Legendary alternative pop rock band Weezer has been trapped for most of their career.
Their widely celebrated, self-titled debut album, also known as The Blue Album, was 1990s nerd rock charm incarnate. Their sophomore effort Pinkerton was an honest walk on the dark side of relationships and fame. Unfortunately, Pinkerton was not immediately met with praise. As a result, Weezer’s next six albums had a much more manufactured sound. During this time front man Rivers Cuomo allegedly studied the construction and success of award-winning popular music and incorporated his findings into these works. And so, the band had trapped themselves.
Fans and critics alike were largely disappointed with Weezer until their ninth studio album Everything Will Be Alright in the End, a highly apologetic and self-deprecating return to form for the band. Several songs directly addressed their grievous mistakes and plainly pleaded for another chance from listeners. This comeback record was enjoyed by many, and the world was once again ready to see Weezer shine.
Burdened no longer by fabricated pop sensibilities or weight of past sins, Weezer’s self-titled tenth studio album sees them finally and completely return to the true alternative pop rock that only Weezer can make. Weezer, also called The White Album, is a partially critical tribute to California and its people. Between the unrelenting, nearly grungy anthems and the softer, piano-driven tracks, Weezer’s newest release is excellence from start to finish.
The album opens with a surf rock tone guitar and a glockenspiel playing a summery little melody together. This is the beginning of “California Kids.” The song soon introduces a chugging electric guitar and calming lyrics. Quickly building with another guitar melody and increasingly intense vocals, the chorus soon comes stomping in with Weezer’s heaviest chord progression since “Say It Ain’t So” from their first album. This brilliantly simple song structure and complete dynamism is quite reflective of the character of the rest of the album.
The record continues with a few lighter tunes including “Wind in Our Sail” and “Thank God for Girls.” Piano and drums take center stage during the verses of these songs, providing a bouncy, nearly hip hop quality. This may seem undesirable for an alternative pop rock outfit like Weezer, but the contrast created between it and the undeniably bold and roaring choruses is quirky, surprising, and ultimately delightful.
The White Album isn’t all sunshine and roller-skating beside lines of palm trees, though. Tracks “Do You Wanna Get High?” and “Jacked Up” explore unhealthy romantic relationships marred by drugs and apprehension. Both sound ominous and melancholy in their own ways. “Do You Wanna Get High?” is filled to the brim with distorted, crunchy, and dirty guitars. “Jacked Up” has a wistful melody frequently supported by echoing pianos and falsetto harmonies.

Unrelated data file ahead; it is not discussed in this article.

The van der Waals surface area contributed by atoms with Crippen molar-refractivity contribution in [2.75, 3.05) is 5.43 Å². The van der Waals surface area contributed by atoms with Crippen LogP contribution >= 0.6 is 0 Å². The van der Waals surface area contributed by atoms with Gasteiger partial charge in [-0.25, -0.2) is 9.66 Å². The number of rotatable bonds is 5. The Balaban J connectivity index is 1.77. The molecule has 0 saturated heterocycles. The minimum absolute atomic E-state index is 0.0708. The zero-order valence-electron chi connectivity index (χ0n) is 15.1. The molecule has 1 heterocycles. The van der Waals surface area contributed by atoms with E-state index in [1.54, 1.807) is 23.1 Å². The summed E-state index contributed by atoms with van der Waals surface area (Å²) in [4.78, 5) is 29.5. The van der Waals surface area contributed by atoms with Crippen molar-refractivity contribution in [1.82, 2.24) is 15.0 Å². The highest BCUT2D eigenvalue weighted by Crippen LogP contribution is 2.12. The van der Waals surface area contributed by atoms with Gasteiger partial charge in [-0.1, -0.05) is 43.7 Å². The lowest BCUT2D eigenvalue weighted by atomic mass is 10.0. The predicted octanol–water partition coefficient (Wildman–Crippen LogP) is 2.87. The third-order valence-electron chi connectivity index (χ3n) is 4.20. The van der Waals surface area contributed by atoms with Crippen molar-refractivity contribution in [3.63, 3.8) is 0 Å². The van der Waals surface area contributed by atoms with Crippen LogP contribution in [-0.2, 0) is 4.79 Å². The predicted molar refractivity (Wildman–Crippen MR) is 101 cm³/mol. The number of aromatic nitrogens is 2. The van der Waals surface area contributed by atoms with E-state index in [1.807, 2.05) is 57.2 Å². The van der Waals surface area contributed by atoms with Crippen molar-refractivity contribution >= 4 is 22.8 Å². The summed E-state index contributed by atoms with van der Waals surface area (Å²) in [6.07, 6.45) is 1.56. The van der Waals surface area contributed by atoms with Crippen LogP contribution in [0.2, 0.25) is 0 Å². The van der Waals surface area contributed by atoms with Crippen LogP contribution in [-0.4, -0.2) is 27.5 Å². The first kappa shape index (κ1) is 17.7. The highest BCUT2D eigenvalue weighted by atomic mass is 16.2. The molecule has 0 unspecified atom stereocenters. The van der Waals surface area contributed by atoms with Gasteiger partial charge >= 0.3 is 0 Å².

If any songs on the album are weak in any sense of the word, they are the aforementioned “Thank God for Girls” as well as “King of the World” and “Summer Elaine and Drunk Dori.” I reviewed “Thank God for Girls” when it was released as a single, and its bizarre, borderline nonsensical lyrics are an understandable turn off for listeners. My feelings about it were conflicted then, but the song has grown on me within this context. “King of the World” perhaps suffers from being too simple and using a squealing voice box in its intro; yet, the story told by the song—Cuomo’s desire to erase all of his wife’s anxieties—is endearing, relatable, and truthful. “Summer Elaine and Drunk Dori’s” melody feels much more stilted than those found on the rest of the album, but the admirable crushes described will probably strike a resonating chord with many listeners—pun intended.
The final two tracks I would like to discuss are “L.A. Girlz” and the closer, “Endless Bummer.”
“L.A. Girlz” is the new theme song for the age-old idiom, “Don’t judge a book by its cover.” The title of this song—especially with its needless “z”—does not seem promising. In reality, this waltzing and yearning track feels like it is straight off of Pinkerton. Choruses are straightforward but produce an irresistible urge to sway back and forth and sing along with its infectious melody. Verses soar with epic harmonies and heavy guitars laid down without hesitation. The guitar solo is just as unashamed, spitting out rapid licks and runs before the song closes with one more catchy chorus.
“Endless Bummer” is the only pure ballad on The White Album, and it is far and away Weezer’s best in years. It begins with a simple acoustic guitar riff and folksy harmonized vocals. After a few verses of cynical lyrics demystifying the magic of California summers and their frivolous romances, the drums join in quietly. Then, the truest line ever written is sung: “Kumbaya makes me get violent.” The song finally kicks into full gear with thumping drums. Before long, a guitar solo flies in and goes from beautiful simplicity to tasteful shredding in an enchanting and seamless cascade of sound.
Weezer is finally free. The White Album is the first album since Pinkerton that feels like exactly what they sincerely want to write. It’s not pathetic pandering pop, and it’s not ridiculously repentant rock. It’s Weezer, and it turns out that’s all we listeners ever needed.